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Below is the relevant legislation related to parity that has been introduced during the current or recently adjourned legislative session. State parity legislation passed in any state since 2008 is usually designed to increase compliance with the federal law and to strengthen state laws.

Are we missing any passed or introduced legislation? Let us know at info@paritytrack.org

Introduced Legislation

Regular Session: Convened 1/19/2019
Will adjourn: 1/7/2020
Governors Deadline: 4/6/2020

2019

Primary Focus: Enforcement: Other
Title/Description: Mental Health Parity Taskforce
Citation: SB 1449
Introduced: 2/13/2019
Sponsor: Sen. Morrison (D)
Status: Signed into law
Summary: The bill amends the ILCS by adding a new section 215 ILCS 5/370c.2 to provide that the Department of Insurance shall form a task force to review the plans and policies for individual and group short-term and long-term disability income insurance issued and offered to individuals and employers in this State to examine the use of such insurance for behavioral health conditions. The task force shall be comprised of experts in the disability income insurance industry, experts in the behavioral health conditions and treatment industry, members of the general public, and members of the General Assembly.  The task force shall submit findings and recommendations to the Governor and the General Assembly by December 31, 2020. Dissolves the task force on December 31, 2021.
Notes: n/a

 

Primary Focus: Mandated Benefit: Other; Medical Management Limitation
Title/Description: Mandating treatment coverage for early stages of mental health conditions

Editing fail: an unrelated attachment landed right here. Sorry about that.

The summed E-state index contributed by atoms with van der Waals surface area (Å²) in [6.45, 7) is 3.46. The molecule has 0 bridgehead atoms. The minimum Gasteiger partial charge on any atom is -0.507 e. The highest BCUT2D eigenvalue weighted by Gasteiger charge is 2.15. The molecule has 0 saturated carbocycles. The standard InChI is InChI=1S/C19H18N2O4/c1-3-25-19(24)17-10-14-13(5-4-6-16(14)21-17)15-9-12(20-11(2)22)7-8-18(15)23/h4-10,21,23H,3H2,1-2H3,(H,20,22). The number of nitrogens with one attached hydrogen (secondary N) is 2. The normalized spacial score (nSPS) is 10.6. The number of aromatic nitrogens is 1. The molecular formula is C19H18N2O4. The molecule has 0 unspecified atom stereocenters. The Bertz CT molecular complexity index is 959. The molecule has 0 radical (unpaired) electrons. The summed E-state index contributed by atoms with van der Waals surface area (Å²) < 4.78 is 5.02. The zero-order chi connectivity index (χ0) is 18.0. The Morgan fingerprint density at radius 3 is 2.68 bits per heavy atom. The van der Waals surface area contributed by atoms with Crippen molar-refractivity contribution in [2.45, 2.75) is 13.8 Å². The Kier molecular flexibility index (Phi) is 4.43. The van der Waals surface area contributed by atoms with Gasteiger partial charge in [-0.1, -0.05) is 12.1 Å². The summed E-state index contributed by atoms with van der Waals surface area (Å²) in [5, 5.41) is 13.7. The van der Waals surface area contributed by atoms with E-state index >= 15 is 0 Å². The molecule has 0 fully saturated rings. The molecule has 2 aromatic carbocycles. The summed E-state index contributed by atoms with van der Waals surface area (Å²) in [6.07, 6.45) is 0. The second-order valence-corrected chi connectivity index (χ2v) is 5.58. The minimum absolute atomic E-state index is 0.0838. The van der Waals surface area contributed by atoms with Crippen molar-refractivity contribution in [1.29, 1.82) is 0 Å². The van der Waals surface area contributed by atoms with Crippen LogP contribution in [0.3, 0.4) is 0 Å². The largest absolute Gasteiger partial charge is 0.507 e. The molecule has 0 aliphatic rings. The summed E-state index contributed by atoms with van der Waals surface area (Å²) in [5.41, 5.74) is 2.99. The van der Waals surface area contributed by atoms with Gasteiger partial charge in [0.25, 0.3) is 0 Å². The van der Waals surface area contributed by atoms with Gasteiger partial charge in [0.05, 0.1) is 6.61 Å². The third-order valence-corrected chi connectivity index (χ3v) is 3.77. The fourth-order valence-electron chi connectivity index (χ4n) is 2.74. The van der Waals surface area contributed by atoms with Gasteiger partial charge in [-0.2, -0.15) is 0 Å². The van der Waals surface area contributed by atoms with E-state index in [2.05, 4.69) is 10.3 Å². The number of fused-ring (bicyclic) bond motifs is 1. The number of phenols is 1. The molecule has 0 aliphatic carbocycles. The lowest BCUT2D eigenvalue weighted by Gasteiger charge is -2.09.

Citation: HB 3473/ SB 35
Introduced: Rep. Conroy (D); Sen. Bush (D)
Sponsor: 2/15/2019
Status: Pending
Summary: This bill amends the ILCS by adding section 215 ILCS 5/356z.33 to require that a group or individual policy of accident and health insurance or managed care plan shall provide coverage for the treatment of serious mental illnesses and serious emotional disturbances. Provides that coverage shall include, but not be limited to, certain evidence-based and evidence-informed bundled treatment approaches. Provides that payment for the services performed under the treatment models shall be based on all the components of the treatment model combined, rather than for each separate service. Provides that disability or functional impairment shall not be a precondition to receive treatment under the provisions. Provides that if federal regulations require the State to defray the cost of coverage for serious mental illnesses or serious emotional disturbances, then the provisions are inoperative and the State shall not assume any obligation for the cost of the coverage.